Karien: That’s a tough one. Well, the advice I got early in my career and that was extremely helpful to me was do everything. Whatever comes your way, take it and do it to the best of your ability. You will learn a lot and you’ll build relationships. My career has been built on seizing opportunities. A lot of my best work was work that other people turned down, or that other people didn’t think was possible. Take it and do it – that’s probably the best piece of advice, but it’s also an attitude.

Jessie: Yes, and I think owning your process is important too. You’ve said this to me before, but having an understanding of all the processes and steps of making projects come to life. From editing and camera work and everything in between, I think it’s crucial to have an understanding, because it makes you a better director.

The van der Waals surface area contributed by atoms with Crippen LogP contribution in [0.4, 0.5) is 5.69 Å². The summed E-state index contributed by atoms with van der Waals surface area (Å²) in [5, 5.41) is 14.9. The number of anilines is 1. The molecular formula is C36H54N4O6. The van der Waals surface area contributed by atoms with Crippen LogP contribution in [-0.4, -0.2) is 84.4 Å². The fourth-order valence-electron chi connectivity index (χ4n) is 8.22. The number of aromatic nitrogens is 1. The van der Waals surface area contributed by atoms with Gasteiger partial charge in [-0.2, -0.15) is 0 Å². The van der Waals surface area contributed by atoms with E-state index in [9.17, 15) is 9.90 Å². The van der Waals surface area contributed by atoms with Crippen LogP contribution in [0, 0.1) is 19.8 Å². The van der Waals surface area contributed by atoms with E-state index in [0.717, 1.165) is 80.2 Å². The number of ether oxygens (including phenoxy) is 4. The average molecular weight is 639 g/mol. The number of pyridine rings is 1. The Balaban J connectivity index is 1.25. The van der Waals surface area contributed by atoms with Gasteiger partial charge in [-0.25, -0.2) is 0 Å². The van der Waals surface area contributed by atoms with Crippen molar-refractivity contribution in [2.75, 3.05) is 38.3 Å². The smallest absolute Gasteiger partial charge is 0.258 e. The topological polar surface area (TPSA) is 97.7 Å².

We could honestly listen to these two talk about their craft the entire day and can’t wait to see what Jessie brings to the commercial space, especially with the mighty production backing of Giant Films. Here’s to not ever having egg on your face!
Wanna (s)talk some more? Giant on IDIDTHAT and Company Website.

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Executive Producer: Emma Lundy
+ 27 83 309 3630

Executive Producer: Cindy Gabriel
+27 83 601 1511

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Produced by the IDIDTHAT Content Studio – Credits: Anne Hirsch (Writer) / Julie Maunder